The key resource for researching why a particular title was challenged or banned are the publications of ALA's Office for Intellectual Freedom. The Office maintains information on which books are challenged and why and regularly publishes this information in the Journal of Intellectual Freedom and Privacy, where there may also be discussion of the events surrounding a challenge, and in a compilation published about every three years, most recently in Banned Books: Defending our Freedom to Read, edited by Robert P. Doyle. (Before 2016, similar information was in the Newsletter on Intellectual Freedom.)
Doyle and others used histories of censorship to compile the initial listing of challenged or banned books; this bibliography is in the Guide, as well as included on a list of books on censorship maintained by the ALA Library.
More recent entries are derived from the Journal of Intellectual Freedom and Privacy or Newsletter on Intellectual Freedom.
This publication is available in many libraries around the country, or may be ordered from the ALA Store..
Bibliography supporting research on censorship, banned and challenged books, and intellectual freedom. For researching why a particular book has been challenged, we recommend the Banned Books Resource Guide, which is represented on this list by the most recent editions, as well as the entry for the serial comprised of all the editions.
The official journal of the ALA Office for Intellectual Freedom (OIF). JIFP is a double-blind peer reviewed publication, topically focused on practical, moral, ethical, philosophical, and theoretical issues of intellectual freedom and informational privacy within the United States and globally. Published quarterly.
Superceded by the Journal Of Intellectual Freedom and Privacy.
The Newsletter on Intellectual Freedom was the only journal that reported attempts to remove materials from school and library shelves across the country. The NIF was the source for the latest information on intellectual freedom issues.
This map is drawn from cases documented by ALA and the Kids' Right to Read Project, a collaboration of the National Coalition Against Censorship and the American Booksellers Foundation for Free Expression. Details are available in ALA's "Books Banned and Challenged 2007-2008; 2008-2009; 2009-2010; 2010-2011; 2011-2012; and 2012-2013," and the "Kids' Right to Read Project Report." “Mapping Censorship” was created by Chris Peterson of the National Coalition Against Censorship and Alita Edelman of the American Booksellers Foundation for Free Expression.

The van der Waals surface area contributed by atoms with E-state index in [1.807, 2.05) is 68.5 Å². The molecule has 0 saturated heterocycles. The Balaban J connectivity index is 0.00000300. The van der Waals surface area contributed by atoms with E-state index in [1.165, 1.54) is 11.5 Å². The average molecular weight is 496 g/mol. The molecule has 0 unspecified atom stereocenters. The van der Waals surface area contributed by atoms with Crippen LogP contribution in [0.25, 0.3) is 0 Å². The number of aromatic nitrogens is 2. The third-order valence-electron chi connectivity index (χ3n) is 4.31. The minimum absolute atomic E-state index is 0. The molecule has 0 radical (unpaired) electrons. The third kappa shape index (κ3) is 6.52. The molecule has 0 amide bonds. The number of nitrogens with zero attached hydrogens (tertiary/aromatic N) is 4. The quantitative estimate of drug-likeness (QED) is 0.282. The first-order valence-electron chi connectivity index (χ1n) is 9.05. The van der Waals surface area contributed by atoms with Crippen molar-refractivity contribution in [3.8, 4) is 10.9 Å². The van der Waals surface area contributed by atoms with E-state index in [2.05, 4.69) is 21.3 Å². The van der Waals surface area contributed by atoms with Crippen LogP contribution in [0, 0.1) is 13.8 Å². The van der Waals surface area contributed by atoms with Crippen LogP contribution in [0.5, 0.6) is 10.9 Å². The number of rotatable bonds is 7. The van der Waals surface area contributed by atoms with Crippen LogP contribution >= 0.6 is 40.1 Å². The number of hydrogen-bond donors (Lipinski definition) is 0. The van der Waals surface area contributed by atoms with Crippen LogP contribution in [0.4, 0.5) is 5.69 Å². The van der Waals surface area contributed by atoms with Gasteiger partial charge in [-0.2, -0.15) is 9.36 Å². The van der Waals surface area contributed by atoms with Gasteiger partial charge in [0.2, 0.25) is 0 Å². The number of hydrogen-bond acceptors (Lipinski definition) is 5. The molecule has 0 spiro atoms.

Since 1982, Banned Books Week has rallied librarians, booksellers, authors, publishers, teachers, and readers of all types to celebrate and defend the freedom to read. To commemorate 30 years of Banned Books Week and enter our 31st year of protecting readers' rights, ALA prepared l this timeline of significant banned and challenged books. Timeline powered by Tiki-Toki.
Where else to look....
If your library does not have "Banned Books," use the library catalog to locate books on censorship. Useful subject headings are "Challenged books--United States" or "Censorship--United States."
Many libraries offer databases enabling access to periodicals and newspapers. Ask your librarian about accessing these--or visit your library's website, library card in hand, to access.
Use newspaper indexes such as the following to read coverage of book challenges in the communities where they occurred.
LexisNexis - Full-text access to magazines and newspapers, including the New York Times.
NewsBank - Full-text articles from major metropolitan newspapers.
ProQuest Historical Newspapers™ - Digital archive offering full-text and full-image articles for significant newspapers dating back to the eighteenth century.
Use literature databases such as the following to seek out biographies of authors, book synopses, bibliographies, and critical analysis.
Booklist Online - Reviews, awards information, some author information in editorial content
Gale Literature Resource Center - Has full-text articles and book reviews, biographical essays.
Library and Information Science Source - Full-text and indexed entries from library science literature, including major review sources
NovelList - Includes reviews and reading recommendations, reading levels, summaries, and awards books have received.
Often, a general web search of < "[book title]" and (banned or challenged) > will yield up useful articles and blog posts about challenges. For example, < "looking for alaska" (banned or challenged) > will bring up newspaper coverage--as well as a video by the author--on the censorship challenges faced by Looking for Alaska, by John Green.
The Library of Congress created an exhibit, "Books that Shaped America," that explores books that "have had a profound effect on American life." Below is a list of books from that exhibit that have been banned/challenged.
The Banned Books Week Coalition is a national alliance of diverse organizations joined by a commitment to increase awareness of the annual celebration of the freedom to read. The Coalition seeks to engage various communities and inspire participation in Banned Books Week through education, advocacy, and the creation of programming about the problem of book censorship.
A bibliography representing books challenged, restricted, removed, or banned in 2014 and 2015 as reported in the Newsletter on Intellectual Freedom from May 2014 to March 2015 and in American Libraries Direct (AL Direct), by Robert P. Doyle.